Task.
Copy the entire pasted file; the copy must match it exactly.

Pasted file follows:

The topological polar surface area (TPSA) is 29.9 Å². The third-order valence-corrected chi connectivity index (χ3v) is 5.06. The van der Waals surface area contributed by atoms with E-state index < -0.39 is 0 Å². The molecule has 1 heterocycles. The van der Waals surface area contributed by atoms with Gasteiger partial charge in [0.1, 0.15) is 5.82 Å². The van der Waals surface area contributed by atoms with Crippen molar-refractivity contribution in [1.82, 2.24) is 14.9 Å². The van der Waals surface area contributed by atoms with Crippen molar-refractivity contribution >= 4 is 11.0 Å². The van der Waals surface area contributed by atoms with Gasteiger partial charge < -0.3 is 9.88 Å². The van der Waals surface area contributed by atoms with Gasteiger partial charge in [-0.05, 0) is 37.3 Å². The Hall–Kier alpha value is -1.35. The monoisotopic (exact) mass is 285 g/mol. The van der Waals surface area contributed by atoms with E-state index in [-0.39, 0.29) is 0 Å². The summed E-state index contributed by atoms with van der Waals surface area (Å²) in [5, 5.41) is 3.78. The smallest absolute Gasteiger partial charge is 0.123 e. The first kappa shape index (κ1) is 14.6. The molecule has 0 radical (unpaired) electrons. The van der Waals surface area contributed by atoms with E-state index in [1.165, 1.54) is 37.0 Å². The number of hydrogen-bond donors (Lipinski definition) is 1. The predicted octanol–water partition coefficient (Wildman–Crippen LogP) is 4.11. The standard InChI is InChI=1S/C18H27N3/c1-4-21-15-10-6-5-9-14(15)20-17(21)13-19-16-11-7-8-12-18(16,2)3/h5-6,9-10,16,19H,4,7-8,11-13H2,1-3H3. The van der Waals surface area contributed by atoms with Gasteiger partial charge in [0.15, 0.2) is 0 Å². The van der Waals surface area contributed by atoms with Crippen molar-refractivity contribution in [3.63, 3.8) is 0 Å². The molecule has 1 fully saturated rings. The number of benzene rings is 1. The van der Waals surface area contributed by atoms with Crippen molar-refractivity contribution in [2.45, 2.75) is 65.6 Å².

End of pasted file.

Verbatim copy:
The topological polar surface area (TPSA) is 29.9 Å². The third-order valence-corrected chi connectivity index (χ3v) is 5.06. The van der Waals surface area contributed by atoms with E-state index < -0.39 is 0 Å². The molecule has 1 heterocycles. The van der Waals surface area contributed by atoms with Gasteiger partial charge in [0.1, 0.15) is 5.82 Å². The van der Waals surface area contributed by atoms with Crippen molar-refractivity contribution in [1.82, 2.24) is 14.9 Å². The van der Waals surface area contributed by atoms with Crippen molar-refractivity contribution >= 4 is 11.0 Å². The van der Waals surface area contributed by atoms with Gasteiger partial charge < -0.3 is 9.88 Å². The van der Waals surface area contributed by atoms with Gasteiger partial charge in [-0.05, 0) is 37.3 Å². The Hall–Kier alpha value is -1.35. The monoisotopic (exact) mass is 285 g/mol. The van der Waals surface area contributed by atoms with E-state index in [-0.39, 0.29) is 0 Å². The summed E-state index contributed by atoms with van der Waals surface area (Å²) in [5, 5.41) is 3.78. The smallest absolute Gasteiger partial charge is 0.123 e. The first kappa shape index (κ1) is 14.6. The molecule has 0 radical (unpaired) electrons. The van der Waals surface area contributed by atoms with E-state index in [1.165, 1.54) is 37.0 Å². The number of hydrogen-bond donors (Lipinski definition) is 1. The predicted octanol–water partition coefficient (Wildman–Crippen LogP) is 4.11. The standard InChI is InChI=1S/C18H27N3/c1-4-21-15-10-6-5-9-14(15)20-17(21)13-19-16-11-7-8-12-18(16,2)3/h5-6,9-10,16,19H,4,7-8,11-13H2,1-3H3. The van der Waals surface area contributed by atoms with Gasteiger partial charge in [0.15, 0.2) is 0 Å². The van der Waals surface area contributed by atoms with Crippen molar-refractivity contribution in [3.63, 3.8) is 0 Å². The molecule has 1 fully saturated rings. The number of benzene rings is 1. The van der Waals surface area contributed by atoms with Crippen molar-refractivity contribution in [2.45, 2.75) is 65.6 Å².